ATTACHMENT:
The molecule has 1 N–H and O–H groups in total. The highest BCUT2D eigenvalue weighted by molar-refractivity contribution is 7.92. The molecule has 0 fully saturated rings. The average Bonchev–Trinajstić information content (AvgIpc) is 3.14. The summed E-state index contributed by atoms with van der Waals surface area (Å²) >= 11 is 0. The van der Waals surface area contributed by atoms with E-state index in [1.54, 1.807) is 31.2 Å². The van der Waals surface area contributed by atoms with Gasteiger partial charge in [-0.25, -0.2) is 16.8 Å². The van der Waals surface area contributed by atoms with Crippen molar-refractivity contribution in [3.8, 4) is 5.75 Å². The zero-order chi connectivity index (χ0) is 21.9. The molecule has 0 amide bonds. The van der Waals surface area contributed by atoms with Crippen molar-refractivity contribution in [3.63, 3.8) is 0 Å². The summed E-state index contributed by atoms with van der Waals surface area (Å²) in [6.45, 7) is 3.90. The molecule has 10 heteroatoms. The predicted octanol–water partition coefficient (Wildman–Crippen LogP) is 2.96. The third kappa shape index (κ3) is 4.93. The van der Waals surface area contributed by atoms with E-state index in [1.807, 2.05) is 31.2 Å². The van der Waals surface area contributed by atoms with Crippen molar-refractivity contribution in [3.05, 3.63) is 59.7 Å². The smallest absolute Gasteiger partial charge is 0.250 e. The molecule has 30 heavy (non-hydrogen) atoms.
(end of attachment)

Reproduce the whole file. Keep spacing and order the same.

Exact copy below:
The molecule has 1 N–H and O–H groups in total. The highest BCUT2D eigenvalue weighted by molar-refractivity contribution is 7.92. The molecule has 0 fully saturated rings. The average Bonchev–Trinajstić information content (AvgIpc) is 3.14. The summed E-state index contributed by atoms with van der Waals surface area (Å²) >= 11 is 0. The van der Waals surface area contributed by atoms with E-state index in [1.54, 1.807) is 31.2 Å². The van der Waals surface area contributed by atoms with Gasteiger partial charge in [-0.25, -0.2) is 16.8 Å². The van der Waals surface area contributed by atoms with Crippen molar-refractivity contribution in [3.8, 4) is 5.75 Å². The zero-order chi connectivity index (χ0) is 21.9. The molecule has 0 amide bonds. The van der Waals surface area contributed by atoms with Crippen molar-refractivity contribution in [3.63, 3.8) is 0 Å². The summed E-state index contributed by atoms with van der Waals surface area (Å²) in [6.45, 7) is 3.90. The molecule has 10 heteroatoms. The predicted octanol–water partition coefficient (Wildman–Crippen LogP) is 2.96. The third kappa shape index (κ3) is 4.93. The van der Waals surface area contributed by atoms with E-state index in [1.807, 2.05) is 31.2 Å². The van der Waals surface area contributed by atoms with Crippen molar-refractivity contribution in [3.05, 3.63) is 59.7 Å². The smallest absolute Gasteiger partial charge is 0.250 e. The molecule has 30 heavy (non-hydrogen) atoms.